Resources

Here are the sources I have found most useful on each topic.

Books

  1. My Advanced Bidding and Defensive Bidding are complements to these notes, and should be available in the same place you found them.
  2. Standard Bidding With SAYC, by Ned Downey and Ellen Pomer, Masterpoint Press, Toronto, 2005. This really seems to be the only printed book devoted to this purpose, beyond a little handout you can get from ACBL.
  3. 25 Bridge Conventions You Should Know, by Barbara Seagram and Marc Smith, Masterpoint Press, Toronto, 1999; and 25 More Bridge Conventions You Should Know, by Barbara Seagram and Marc Smith, Masterpoint Press, Toronto, are wonderfully expository with reviews and quizzes. All of the “25” series books have taught me something. One of them is on Two Over One.
  4. 2 Over 1 Game Force, by Audrey Grant and Eric Rodwell, Baron Barclay, Louisville, KY. 2009. I do not care for the 2/1 books by Hardy (on literary, not bridge, grounds).
  5. Points Schmoints!, by Marty Bergen, Bergen Press, Palm Beach Gardens, FL, 1994.
  6. Slam Bidding Made Easier, by Marty Bergen, Palm Beach Gardens, FL, 2008. A workbook is also available. This book contains the alternative hand evaluation method that Bergen devised in full detail, also with great details about control bidding and useful slam conventions.
  7. The Weak No-trump: How to Play It, How to Play Against It, by Andy Stark.
  8. Eddie Kantar Teaches Modern Bridge Defense, by Eddie Kantar, Masterpoint Press, Toronto, 1999. This part centers on leading, card play and signalling.
  9. Eddie Kantar Teaches Advanced Bridge Defense, by Eddie Kantar, Masterpoint Press, Toronto, ISBN 1-894154-03-7, 1999. This part centers on strategy, counting, and technique.
  10. Opening Leads, by Mike Lawrence, C & T Bridge Supplies, Los Alamitas, CA, 1966. This is so comprehensive it is a challenge but well worth it. My scores improved sharply after I read it. Many of Lawrence’s other writings on specialized topics, including balancing and overcalls, are similarly difficult and worthwhile.
  11. Eddie Kantar Teaches Topics in Declarer Play at Bridge, by Eddie Kantar, Master Point Press, Toronto, 2002. There are many older such books, including ones by Dorothy Hayden Truscott and William S. Root, each of which is worth reading.
  12. Card Play Technique, or, The Art Of Being Lucky, by Victor Mollo and Nico Gardener. B. T. Batsford Ltd., London, 1955.
  13. The Play of the Hand At Bridge, by Louis H. Watson. I first read this at age 12, when I had nobody to play with. I probably picked it out because it was one of the biggest books in our little public branch library. First published in 1934, nowadays one reads the modernized version by Sam Fry, Jr. written in 1958. It remains one of the best.
  14. Precision Today, Second Edition,by David Berkowitz and Brent Manley, DBM Publications, Memphis, TN, 2010 explains one of the “strong club” systems, which many experts play. As of August 2020, it appears to be out of print. It is worth at least having some idea of such systems and how to defend against them. Unfortunately the book refuses to take a stand on many choices, leaving things uncertain. My version eliminating the choices is given in Imprecise Precision.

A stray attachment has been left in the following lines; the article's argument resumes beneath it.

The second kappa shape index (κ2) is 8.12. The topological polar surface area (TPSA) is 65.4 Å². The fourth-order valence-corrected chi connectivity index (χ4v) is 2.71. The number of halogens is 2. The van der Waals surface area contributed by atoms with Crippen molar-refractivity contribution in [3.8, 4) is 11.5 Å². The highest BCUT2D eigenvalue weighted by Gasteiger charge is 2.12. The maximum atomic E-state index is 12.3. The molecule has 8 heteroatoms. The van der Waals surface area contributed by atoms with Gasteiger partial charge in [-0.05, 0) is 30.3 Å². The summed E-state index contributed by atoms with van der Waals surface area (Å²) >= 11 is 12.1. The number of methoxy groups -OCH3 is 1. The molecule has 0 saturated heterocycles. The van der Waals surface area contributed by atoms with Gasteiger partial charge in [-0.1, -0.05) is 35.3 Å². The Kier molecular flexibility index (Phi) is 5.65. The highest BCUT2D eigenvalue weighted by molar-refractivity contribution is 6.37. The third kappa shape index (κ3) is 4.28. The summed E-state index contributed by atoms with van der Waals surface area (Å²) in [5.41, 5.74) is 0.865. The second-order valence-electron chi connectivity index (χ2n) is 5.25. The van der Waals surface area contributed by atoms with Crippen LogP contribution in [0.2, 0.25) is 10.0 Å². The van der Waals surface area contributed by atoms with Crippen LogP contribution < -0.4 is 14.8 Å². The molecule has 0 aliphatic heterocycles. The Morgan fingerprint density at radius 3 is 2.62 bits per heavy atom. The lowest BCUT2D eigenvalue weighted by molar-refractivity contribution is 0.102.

15. The Official Encylopedia of Bridge, 7th Edition, Brent Manley ed., published by the American Contract Bridge League, Horn Lake, MS, 2011. Everything you ever wanted to know – and the section on how to play card combinations is to be frequently consulted after you fail in that department.

Online

  1. Larry Cohen <http://larryco.com> and Bridge Bums <http://bridgebums.com are my go-to web sites.
  2. The Fifth Chair Foundation <www.fifthchair.org>, has a wonderful archive <http://www.fifthchair.org/archive>. Two of the documents, SAYC OKBridge Style, by Anna Marsh et. al., and Two Over One OKBridge Style - Clarified, by Anna Marsh et. al., are pretty complete both as to system and many basic conventions.
  3. BBO <http://bridgebase.com> is home to massive amounts of material both directly and at the associated clubs such as the Beginner and Intermediate Lounge (BIL) and the Intermediate and Advanced Club (IAC). You can practice playing with three robots there, and mousing over the bids tells you what they will mean to the robots; but the robot plays Two Over One and a rather odd set of conventions. There are many other things there, including official ACBL games.
  4. ACBL.org <http://acbl.org> – be a member, see your points, look up convention charts, what the convention card means, find a club or tournament. There is a really great series of explanations about how to fill out your convention card.

Software

There are now many software courses and robot players available. Visual learners may find these more effective than books.

Marty Bergen (martybergen.com) has audio-visual courses in addition to books and pamphlets.